Bob Bestler

Tragedy of DUI sends message to us all

I've written this column before.

I suspect that I'll write it again some day.

I'm talking about the awful deaths last week of two lovely, spirited young women whose automobile was hit by a man who has been charged with felony driving under the influence.

Without convicting the man charged in this case, it is all too obvious that drivers getting behind the wheel when they shouldn't continue to take a terrible toll on Grand Strand lives. In this case, the driver was charged because police said he had taken a prescription painkiller that impaired his ability to drive.

For most readers, I'm preaching to the choir. Many people - especially when they have reached my age - might enjoy a drink or two and call it a night.

Too many don't stop there, and one can only pray the message that blared from the front pages of The Sun News in recent days hits home with the party-going crowd:

Don't drive if you've been drinking or taking anything - legal or not - that might affect your ability to operate a car. You may get away with it for a while, but eventually it will destroy your life as surely as it destroys the lives of others.

The Grand Strand is a fun-loving community that is rife with bars and nightclubs and one can only guess how many drivers happily get behind the wheel every night after a few too many.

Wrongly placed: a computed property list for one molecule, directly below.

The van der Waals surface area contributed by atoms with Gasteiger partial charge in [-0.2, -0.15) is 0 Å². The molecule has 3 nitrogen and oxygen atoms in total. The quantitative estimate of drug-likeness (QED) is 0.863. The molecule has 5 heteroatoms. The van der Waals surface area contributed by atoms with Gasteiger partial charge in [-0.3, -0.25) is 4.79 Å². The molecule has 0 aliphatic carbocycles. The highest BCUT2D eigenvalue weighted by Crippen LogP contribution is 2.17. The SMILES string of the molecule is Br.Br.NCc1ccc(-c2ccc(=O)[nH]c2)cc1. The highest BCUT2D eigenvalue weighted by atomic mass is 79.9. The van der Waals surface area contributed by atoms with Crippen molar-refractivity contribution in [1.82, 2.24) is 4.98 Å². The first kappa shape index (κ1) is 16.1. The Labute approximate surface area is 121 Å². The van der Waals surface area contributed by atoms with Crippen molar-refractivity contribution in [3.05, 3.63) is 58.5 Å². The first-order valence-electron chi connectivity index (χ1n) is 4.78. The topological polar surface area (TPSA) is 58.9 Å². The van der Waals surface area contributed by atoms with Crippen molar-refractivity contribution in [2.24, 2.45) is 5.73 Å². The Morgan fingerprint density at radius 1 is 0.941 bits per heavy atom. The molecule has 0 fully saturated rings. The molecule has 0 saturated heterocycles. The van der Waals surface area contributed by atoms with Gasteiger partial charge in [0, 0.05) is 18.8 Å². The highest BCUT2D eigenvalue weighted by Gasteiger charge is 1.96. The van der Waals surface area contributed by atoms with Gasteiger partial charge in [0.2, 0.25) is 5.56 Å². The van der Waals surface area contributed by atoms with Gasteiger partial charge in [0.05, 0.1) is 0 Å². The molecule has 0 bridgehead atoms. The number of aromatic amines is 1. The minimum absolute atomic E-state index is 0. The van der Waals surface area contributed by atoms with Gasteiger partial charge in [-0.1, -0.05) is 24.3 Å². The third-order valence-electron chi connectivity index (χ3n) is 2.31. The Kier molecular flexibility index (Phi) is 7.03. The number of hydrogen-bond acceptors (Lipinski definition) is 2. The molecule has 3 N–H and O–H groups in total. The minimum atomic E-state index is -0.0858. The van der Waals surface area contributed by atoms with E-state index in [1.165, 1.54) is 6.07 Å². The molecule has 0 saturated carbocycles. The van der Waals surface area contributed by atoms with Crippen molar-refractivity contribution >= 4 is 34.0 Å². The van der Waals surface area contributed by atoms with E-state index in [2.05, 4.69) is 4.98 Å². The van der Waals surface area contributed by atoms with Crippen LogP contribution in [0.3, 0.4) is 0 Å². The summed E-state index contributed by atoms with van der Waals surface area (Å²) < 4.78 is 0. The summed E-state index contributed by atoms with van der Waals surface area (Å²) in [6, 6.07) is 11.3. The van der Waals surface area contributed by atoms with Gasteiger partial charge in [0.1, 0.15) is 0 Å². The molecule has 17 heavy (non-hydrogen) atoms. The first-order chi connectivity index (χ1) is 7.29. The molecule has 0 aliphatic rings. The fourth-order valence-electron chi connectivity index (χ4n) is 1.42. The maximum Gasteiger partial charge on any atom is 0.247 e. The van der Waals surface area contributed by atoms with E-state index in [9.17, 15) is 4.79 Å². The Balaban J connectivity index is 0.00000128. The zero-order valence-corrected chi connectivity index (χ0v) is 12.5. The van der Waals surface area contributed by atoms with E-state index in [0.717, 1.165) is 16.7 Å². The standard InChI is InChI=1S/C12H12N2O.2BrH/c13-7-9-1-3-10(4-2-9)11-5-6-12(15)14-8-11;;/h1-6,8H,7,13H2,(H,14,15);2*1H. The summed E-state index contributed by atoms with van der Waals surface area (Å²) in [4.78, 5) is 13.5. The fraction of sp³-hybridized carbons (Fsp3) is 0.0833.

I can tell you I did it too many times in my lifetime.

One doesn't have to be an alcoholic to have a problem. I wasn't. I was a "social drinker" who imbibed on occasion - and sometimes drank too much before driving home.

Only through the grace of God am I able to sit here, in freedom and without guilt for destroying lives, and write about it. Indeed, regular readers of this column know how lucky I am.

Three years ago I received a DUI citation. It was a terrifying experience, but it was also life-altering.

Looking back, it may have been one of the best things to ever happen to me. I thank God daily that I was stopped by a North Myrtle Beach police officer instead of a tree or, worse, another car.

Today I grieve with all of you for these innocent young women who were plucked away just as their lives were beginning to bloom.

There are no words sufficient to mourn their loss - and the loss of so many others at the hands of someone who should not have been driving.

I'm no teetotaller. I still enjoy a drink or two with a meal. But without a designated driver that is as far as I go. The consequences are too horrible to contemplate.

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